You worked on a lot of Gundam shows. Do you have a favorite Gundam model?

I don’t really have a favorite Gundam per se. But, within the realm of Gundams, kind of like the holy grail or like the Bible Gundam is the first Gundam that appeared in the original Mobile Suit Gundam TV show. I am not referring to the remake, but I’m talking about the original from around 1979, I think. In Japan we refer it to as first Gundam. I feel like my answer could be compared to like how, if you try to ask somebody which one is your favorite Star Wars? Usually people would go for the original Episode Four.

What would you say is the proudest moment of your career?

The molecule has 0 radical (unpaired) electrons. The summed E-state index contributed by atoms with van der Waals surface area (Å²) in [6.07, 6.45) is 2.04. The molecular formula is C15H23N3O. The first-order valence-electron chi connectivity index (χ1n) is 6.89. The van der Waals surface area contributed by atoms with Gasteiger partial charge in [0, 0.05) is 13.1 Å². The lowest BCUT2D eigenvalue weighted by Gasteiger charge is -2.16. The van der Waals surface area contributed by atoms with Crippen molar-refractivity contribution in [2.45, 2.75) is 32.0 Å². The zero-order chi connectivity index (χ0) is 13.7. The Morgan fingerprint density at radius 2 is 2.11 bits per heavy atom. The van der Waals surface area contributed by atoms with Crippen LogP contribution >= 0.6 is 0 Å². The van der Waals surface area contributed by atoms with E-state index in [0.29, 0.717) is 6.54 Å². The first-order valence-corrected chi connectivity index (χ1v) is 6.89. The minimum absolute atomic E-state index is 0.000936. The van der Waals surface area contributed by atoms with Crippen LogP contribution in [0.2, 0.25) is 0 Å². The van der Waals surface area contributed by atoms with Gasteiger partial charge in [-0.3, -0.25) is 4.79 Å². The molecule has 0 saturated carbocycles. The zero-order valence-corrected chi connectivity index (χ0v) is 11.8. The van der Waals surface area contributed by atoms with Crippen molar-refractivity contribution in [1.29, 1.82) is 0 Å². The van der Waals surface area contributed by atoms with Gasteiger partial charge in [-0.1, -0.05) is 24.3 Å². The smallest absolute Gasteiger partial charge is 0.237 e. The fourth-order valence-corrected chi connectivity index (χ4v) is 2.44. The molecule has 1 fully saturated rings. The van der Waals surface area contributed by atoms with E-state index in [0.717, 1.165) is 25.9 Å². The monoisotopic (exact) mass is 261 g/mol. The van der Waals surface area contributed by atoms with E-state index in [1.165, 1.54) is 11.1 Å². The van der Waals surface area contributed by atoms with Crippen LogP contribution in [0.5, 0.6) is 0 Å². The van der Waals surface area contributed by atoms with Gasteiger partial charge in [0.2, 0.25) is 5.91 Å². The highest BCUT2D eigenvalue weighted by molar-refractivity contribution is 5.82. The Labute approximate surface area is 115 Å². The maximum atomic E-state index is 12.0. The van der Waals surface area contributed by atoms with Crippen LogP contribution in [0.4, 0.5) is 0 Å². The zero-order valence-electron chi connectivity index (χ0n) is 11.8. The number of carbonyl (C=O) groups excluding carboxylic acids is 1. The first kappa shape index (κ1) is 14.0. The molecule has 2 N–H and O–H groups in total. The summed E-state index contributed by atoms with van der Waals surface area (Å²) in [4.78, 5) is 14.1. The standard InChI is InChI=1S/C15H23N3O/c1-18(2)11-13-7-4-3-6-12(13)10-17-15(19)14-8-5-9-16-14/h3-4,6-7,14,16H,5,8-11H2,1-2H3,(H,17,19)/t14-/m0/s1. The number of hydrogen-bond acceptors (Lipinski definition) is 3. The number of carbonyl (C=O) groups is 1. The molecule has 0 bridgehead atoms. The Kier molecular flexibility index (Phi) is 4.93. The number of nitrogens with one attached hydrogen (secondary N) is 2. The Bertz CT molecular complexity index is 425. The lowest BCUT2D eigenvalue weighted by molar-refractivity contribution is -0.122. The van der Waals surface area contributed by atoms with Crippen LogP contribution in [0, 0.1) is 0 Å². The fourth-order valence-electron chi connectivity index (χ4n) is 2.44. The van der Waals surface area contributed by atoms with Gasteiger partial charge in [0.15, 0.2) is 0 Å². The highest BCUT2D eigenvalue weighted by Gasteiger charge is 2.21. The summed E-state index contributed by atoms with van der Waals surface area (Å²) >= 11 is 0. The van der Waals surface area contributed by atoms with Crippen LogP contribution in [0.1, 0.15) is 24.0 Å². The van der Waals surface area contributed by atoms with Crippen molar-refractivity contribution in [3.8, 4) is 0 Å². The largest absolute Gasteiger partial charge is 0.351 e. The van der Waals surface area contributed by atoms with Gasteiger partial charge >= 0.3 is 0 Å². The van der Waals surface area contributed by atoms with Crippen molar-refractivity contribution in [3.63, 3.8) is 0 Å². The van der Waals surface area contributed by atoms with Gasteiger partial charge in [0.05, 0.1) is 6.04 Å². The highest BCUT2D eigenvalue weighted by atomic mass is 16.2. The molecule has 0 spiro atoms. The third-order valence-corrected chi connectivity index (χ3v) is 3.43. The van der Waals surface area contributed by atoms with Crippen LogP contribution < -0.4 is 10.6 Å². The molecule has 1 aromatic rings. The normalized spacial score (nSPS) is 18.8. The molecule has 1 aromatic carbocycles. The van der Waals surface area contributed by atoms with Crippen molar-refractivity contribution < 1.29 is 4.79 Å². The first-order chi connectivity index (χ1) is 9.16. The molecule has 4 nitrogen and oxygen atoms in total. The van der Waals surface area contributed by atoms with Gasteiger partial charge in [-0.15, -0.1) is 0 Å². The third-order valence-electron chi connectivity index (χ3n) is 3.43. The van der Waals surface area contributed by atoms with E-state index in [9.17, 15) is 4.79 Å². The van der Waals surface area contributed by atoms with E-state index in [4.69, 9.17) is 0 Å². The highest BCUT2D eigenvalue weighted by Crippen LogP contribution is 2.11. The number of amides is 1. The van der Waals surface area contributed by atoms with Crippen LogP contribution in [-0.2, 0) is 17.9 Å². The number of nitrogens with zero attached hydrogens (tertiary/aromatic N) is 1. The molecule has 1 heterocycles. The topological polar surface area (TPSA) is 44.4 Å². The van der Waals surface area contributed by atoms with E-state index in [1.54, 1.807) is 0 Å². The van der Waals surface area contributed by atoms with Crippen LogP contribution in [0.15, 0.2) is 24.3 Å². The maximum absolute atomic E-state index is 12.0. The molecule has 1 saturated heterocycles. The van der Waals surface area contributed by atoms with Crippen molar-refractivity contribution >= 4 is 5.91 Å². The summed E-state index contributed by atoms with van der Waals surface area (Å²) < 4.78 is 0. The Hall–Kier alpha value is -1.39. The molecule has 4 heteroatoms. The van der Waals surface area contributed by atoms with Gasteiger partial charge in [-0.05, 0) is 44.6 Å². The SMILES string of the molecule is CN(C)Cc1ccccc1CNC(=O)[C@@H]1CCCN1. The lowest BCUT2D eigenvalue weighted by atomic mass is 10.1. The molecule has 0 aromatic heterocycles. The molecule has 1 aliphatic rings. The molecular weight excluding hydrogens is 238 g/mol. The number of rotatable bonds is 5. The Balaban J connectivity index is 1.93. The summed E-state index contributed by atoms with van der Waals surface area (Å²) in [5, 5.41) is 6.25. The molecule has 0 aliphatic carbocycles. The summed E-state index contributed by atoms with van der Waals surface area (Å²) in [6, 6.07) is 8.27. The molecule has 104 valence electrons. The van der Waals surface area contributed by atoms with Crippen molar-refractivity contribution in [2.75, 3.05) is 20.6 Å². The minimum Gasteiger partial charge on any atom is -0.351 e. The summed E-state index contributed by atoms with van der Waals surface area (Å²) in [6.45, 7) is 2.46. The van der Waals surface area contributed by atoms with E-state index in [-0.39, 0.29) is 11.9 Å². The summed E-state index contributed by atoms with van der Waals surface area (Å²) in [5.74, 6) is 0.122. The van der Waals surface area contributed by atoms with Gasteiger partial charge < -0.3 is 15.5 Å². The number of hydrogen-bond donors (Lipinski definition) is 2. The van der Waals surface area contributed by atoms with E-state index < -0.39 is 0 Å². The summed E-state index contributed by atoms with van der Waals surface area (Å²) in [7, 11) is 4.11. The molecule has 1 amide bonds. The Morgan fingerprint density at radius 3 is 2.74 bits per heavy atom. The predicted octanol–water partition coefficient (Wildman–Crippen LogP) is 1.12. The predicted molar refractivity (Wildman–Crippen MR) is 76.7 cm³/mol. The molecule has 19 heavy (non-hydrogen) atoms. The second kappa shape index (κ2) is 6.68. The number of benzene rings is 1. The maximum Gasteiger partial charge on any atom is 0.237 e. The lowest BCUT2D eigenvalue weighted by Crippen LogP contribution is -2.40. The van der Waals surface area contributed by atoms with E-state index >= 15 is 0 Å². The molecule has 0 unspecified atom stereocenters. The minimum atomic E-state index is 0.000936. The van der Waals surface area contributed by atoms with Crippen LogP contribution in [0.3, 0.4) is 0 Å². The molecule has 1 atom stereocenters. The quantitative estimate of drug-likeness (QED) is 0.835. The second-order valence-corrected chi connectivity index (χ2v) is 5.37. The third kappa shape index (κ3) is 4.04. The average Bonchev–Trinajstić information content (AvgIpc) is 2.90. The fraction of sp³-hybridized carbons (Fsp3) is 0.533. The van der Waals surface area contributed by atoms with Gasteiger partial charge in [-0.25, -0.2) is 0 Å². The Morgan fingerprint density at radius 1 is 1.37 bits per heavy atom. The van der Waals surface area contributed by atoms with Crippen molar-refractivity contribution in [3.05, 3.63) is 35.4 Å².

It’s not really a project or a specific series per say, but seeing the reaction from the original creator if it’s an adaptation. Or meeting with the original director and seeing their reactions and receiving their feedback is a high point for me. Within the animation industry, it might be that we focus a lot on how the viewers react and how they appreciate the work. Personally for myself, I really appreciate being able to talk with and meet with the original creator or the original series director. I get a sense of how they want to perhaps do another project with me and that’s really a proud moment for me.